Biowulf High Performance Computing at the NIH
Neuron on Biowulf

NEURON is a simulation environment for modeling individual neurons and networks of neurons. It provides tools for conveniently building, managing, and using models in a way that is numerically sound and computationally efficient. It is particularly well-suited to problems that are closely linked to experimental data, especially those that involve cells with complex anatomical and biophysical properties.

Neuron was developed at Yale University. [Neuron website]

Neuron can be run via the GUI, which is best done on Helix. The purpose of running Neuron on Biowulf is to run batch jobs using command-line scripts, which can be multithreaded or parallel.

Documentation

interactive job

As a first test, try 'neurondemo'. After some preparatory command-line output, you should see several Neuron windows appear on your screen.

[user@biowulf]$ sinteractive
salloc.exe: Pending job allocation 46116226
salloc.exe: job 46116226 queued and waiting for resources
salloc.exe: job 46116226 has been allocated resources
salloc.exe: Granted job allocation 46116226
salloc.exe: Waiting for resource configuration
salloc.exe: Nodes cn3144 are ready for job

[user@cn3144 ~]$ neurondemo

[user@cn3144 ~]$ exit

To make Neuron read your input file 'foo.hoc', type 'nrngui foo.hoc'.

Neuron can potentially multithread -- use multiple cores on Helix. However, this will only help if your simulations have cells with lots of compartments and mechanisms, i.e. requiring at least a couple thousand ODEs per cell? If no, multithreaded won't help. It is recommended that you start by using the GUI RunControl panel and the Neuron Main Menu -> Tools -> Parallel Computing tool -- to run a few interactive tests to decide on appropriate simulation parameters. See for more info.

Batch job on Biowulf

Create a batch script along the following lines:

#/bin/bash

module load neuron/7.5-mpi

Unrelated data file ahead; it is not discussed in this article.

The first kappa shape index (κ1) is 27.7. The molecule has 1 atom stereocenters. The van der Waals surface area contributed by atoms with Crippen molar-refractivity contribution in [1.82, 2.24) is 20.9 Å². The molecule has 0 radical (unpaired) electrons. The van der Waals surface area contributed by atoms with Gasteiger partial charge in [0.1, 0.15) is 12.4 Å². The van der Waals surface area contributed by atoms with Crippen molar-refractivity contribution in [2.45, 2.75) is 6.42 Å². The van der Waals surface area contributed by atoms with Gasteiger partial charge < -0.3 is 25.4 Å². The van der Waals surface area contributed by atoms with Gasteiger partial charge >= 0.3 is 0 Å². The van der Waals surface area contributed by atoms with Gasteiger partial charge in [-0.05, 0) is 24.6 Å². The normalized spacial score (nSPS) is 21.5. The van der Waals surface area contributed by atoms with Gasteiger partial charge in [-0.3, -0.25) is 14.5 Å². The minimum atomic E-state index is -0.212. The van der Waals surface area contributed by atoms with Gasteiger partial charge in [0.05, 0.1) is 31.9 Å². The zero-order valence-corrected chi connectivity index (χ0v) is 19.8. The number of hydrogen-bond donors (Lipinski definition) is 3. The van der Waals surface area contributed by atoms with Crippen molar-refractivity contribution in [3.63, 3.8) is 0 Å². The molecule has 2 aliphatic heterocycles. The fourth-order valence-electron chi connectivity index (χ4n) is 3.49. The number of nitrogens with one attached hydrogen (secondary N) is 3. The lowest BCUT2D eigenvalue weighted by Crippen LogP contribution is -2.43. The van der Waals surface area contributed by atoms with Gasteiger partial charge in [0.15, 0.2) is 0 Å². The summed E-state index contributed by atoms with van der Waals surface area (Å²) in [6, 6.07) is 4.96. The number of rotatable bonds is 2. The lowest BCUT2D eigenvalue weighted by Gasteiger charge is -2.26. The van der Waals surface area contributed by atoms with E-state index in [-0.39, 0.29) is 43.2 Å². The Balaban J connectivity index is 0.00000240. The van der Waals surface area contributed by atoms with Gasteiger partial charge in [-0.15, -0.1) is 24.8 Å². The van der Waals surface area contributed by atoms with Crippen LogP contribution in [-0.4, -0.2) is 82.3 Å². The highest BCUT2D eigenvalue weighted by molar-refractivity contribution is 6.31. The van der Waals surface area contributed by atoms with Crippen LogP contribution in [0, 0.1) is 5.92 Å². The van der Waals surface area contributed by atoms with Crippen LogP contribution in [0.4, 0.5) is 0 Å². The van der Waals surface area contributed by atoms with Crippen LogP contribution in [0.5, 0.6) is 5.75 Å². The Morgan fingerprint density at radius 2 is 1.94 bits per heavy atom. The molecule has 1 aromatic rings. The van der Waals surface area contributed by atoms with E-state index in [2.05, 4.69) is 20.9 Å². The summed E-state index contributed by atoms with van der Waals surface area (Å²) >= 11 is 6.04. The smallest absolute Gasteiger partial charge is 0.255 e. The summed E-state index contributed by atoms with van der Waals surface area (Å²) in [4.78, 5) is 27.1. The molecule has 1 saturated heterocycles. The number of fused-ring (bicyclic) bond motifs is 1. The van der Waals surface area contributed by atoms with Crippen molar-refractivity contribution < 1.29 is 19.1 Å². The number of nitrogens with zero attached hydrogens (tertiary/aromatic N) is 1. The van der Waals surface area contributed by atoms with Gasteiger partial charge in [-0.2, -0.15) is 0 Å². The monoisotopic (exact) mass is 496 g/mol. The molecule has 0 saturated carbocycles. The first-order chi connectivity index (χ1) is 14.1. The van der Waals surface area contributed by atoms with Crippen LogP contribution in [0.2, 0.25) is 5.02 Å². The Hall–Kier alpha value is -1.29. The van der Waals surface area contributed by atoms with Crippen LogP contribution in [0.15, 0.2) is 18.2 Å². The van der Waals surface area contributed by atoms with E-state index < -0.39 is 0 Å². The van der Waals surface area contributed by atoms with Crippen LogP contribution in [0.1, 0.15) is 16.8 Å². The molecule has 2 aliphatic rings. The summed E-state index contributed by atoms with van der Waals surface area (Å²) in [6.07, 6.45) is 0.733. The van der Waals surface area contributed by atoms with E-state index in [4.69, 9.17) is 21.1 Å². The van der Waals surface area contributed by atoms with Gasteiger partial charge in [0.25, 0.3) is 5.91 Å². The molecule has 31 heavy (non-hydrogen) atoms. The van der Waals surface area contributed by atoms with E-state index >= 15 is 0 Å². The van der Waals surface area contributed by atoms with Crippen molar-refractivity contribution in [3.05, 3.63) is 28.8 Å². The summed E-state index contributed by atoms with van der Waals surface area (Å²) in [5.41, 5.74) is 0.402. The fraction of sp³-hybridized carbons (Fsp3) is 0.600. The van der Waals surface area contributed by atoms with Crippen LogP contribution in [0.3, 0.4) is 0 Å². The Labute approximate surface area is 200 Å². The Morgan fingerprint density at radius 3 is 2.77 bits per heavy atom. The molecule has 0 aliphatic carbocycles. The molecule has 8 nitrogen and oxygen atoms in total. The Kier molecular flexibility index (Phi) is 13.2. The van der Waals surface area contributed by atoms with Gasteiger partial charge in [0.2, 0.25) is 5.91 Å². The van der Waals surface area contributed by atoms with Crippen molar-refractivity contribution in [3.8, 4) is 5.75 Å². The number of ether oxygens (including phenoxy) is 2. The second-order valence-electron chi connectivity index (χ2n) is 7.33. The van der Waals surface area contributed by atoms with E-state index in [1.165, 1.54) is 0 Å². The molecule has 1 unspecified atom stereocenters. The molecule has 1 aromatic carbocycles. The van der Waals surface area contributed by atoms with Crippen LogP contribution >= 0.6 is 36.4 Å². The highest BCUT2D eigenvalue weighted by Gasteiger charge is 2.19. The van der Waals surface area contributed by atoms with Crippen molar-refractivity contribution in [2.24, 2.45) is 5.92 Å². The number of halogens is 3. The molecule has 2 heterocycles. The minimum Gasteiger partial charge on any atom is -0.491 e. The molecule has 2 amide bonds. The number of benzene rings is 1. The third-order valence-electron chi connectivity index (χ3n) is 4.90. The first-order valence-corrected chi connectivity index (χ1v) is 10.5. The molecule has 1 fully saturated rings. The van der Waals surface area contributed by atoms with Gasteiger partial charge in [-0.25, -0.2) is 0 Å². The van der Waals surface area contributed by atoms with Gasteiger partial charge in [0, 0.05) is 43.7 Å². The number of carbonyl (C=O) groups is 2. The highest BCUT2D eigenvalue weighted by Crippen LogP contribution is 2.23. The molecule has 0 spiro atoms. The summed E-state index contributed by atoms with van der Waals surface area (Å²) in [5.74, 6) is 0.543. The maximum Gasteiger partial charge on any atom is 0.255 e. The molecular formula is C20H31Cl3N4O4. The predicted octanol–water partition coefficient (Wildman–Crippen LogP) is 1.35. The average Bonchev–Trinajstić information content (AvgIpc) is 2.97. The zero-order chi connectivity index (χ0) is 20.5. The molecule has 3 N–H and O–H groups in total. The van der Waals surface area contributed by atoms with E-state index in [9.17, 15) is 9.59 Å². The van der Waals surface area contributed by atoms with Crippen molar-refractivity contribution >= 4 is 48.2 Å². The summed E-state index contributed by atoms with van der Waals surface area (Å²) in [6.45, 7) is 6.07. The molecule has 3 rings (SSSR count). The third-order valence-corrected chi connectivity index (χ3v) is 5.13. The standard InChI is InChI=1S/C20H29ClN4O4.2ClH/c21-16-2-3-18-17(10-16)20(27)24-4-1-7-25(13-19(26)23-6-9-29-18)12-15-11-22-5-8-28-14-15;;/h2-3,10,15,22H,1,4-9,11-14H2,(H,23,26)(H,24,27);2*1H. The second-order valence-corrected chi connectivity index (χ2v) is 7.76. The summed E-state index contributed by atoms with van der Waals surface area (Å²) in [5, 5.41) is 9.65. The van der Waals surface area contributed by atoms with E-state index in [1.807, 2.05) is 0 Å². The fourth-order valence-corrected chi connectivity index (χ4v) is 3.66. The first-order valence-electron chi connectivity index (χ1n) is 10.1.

mpirun nrniv -mpi myfile.hoc
where myfile.hoc is the file containing the hoc source code.

Submit this job with:

biowulf% sbatch --ntasks=# myfile.bat
This will submit the job to the number of cores specified by the '--ntasks=#' parameter. OpenMPI will obtain the number of processes and the list of nodes/cores from Slurm directly, so you don't have to specify those parameters in the mpirun command in your batch script. If you need more than the default 1 GB of memory per core, you should specify that with
biowulf% sbatch --ntasks=# --mem-per-cpu=4g myfile.bat

Python interface to Neuron

The Python language interface for Neuron is installed in v 7.4 (note: not in the version 7.4-mpi at present). Sample session:

[user@biowulf ~]$ sinteractive
salloc.exe: Pending job allocation 18431473
salloc.exe: job 18431473 queued and waiting for resources
salloc.exe: job 18431473 has been allocated resources
salloc.exe: Granted job allocation 18431473
salloc.exe: Waiting for resource configuration
salloc.exe: Nodes cn1755 are ready for job

[user@cn1755 ~]$ module load neuron/7.4
[+] Loading python 2.7.6 ...
[+] Loading Neuron 7.4
 ...
[user@cn1755 ~]$ ipython
Python 2.7.6 |Continuum Analytics, Inc.| (default, May 27 2014, 14:50:58)
Type "copyright", "credits" or "license" for more information.

IPython 4.2.0 -- An enhanced Interactive Python.
?         -> Introduction and overview of IPython's features.
%quickref -> Quick reference.
help      -> Python's own help system.
object?   -> Details about 'object', use 'object??' for extra details.

In [1]: import neuron
NEURON -- Release 7.4 (1370:16a7055d4a86) 2015-11-09
Duke, Yale, and the BlueBrain Project -- Copyright 1984-2015
See http://www.neuron.yale.edu/neuron/credits

[.....]

In [20]: exit
[user@cn1755 ~]$ exit